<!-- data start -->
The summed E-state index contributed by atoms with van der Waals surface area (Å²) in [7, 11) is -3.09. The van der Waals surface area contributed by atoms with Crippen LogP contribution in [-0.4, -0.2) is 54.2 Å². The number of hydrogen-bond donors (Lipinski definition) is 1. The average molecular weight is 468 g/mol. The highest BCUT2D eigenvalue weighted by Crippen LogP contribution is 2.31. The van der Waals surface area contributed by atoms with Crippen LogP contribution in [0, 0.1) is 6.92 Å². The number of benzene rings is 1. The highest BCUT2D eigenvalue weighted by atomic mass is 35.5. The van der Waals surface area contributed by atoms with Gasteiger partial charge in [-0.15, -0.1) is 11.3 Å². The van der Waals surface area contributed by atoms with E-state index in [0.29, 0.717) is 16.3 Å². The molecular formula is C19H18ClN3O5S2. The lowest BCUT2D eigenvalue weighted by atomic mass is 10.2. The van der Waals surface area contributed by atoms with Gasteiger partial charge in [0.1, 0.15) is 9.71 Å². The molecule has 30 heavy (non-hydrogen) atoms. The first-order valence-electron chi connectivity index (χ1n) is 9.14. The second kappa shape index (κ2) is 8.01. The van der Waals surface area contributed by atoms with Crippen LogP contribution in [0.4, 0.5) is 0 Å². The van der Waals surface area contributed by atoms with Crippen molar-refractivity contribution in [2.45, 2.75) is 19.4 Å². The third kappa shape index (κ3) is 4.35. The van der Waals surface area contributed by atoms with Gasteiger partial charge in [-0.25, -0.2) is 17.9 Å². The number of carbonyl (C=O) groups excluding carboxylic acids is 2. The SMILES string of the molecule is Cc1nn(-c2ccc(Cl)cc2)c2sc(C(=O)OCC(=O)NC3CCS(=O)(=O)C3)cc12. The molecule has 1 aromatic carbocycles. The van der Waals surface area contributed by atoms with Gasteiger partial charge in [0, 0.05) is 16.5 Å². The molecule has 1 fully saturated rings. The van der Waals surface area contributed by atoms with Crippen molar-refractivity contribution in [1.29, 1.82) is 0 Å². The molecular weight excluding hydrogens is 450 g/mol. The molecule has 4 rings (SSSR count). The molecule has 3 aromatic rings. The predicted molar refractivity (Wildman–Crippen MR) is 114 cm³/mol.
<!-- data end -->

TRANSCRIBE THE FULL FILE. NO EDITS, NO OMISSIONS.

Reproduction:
The summed E-state index contributed by atoms with van der Waals surface area (Å²) in [7, 11) is -3.09. The van der Waals surface area contributed by atoms with Crippen LogP contribution in [-0.4, -0.2) is 54.2 Å². The number of hydrogen-bond donors (Lipinski definition) is 1. The average molecular weight is 468 g/mol. The highest BCUT2D eigenvalue weighted by Crippen LogP contribution is 2.31. The van der Waals surface area contributed by atoms with Crippen LogP contribution in [0, 0.1) is 6.92 Å². The number of benzene rings is 1. The highest BCUT2D eigenvalue weighted by atomic mass is 35.5. The van der Waals surface area contributed by atoms with Gasteiger partial charge in [-0.15, -0.1) is 11.3 Å². The van der Waals surface area contributed by atoms with E-state index in [0.29, 0.717) is 16.3 Å². The molecular formula is C19H18ClN3O5S2. The lowest BCUT2D eigenvalue weighted by atomic mass is 10.2. The van der Waals surface area contributed by atoms with Gasteiger partial charge in [0.1, 0.15) is 9.71 Å². The molecule has 30 heavy (non-hydrogen) atoms. The first-order valence-electron chi connectivity index (χ1n) is 9.14. The second kappa shape index (κ2) is 8.01. The van der Waals surface area contributed by atoms with Crippen LogP contribution in [0.4, 0.5) is 0 Å². The van der Waals surface area contributed by atoms with Crippen molar-refractivity contribution in [2.45, 2.75) is 19.4 Å². The third kappa shape index (κ3) is 4.35. The van der Waals surface area contributed by atoms with Gasteiger partial charge in [-0.25, -0.2) is 17.9 Å². The number of carbonyl (C=O) groups excluding carboxylic acids is 2. The SMILES string of the molecule is Cc1nn(-c2ccc(Cl)cc2)c2sc(C(=O)OCC(=O)NC3CCS(=O)(=O)C3)cc12. The molecule has 1 aromatic carbocycles. The van der Waals surface area contributed by atoms with Gasteiger partial charge in [0, 0.05) is 16.5 Å². The molecule has 1 fully saturated rings. The van der Waals surface area contributed by atoms with Crippen molar-refractivity contribution in [1.29, 1.82) is 0 Å². The molecular weight excluding hydrogens is 450 g/mol. The molecule has 4 rings (SSSR count). The molecule has 3 aromatic rings. The predicted molar refractivity (Wildman–Crippen MR) is 114 cm³/mol.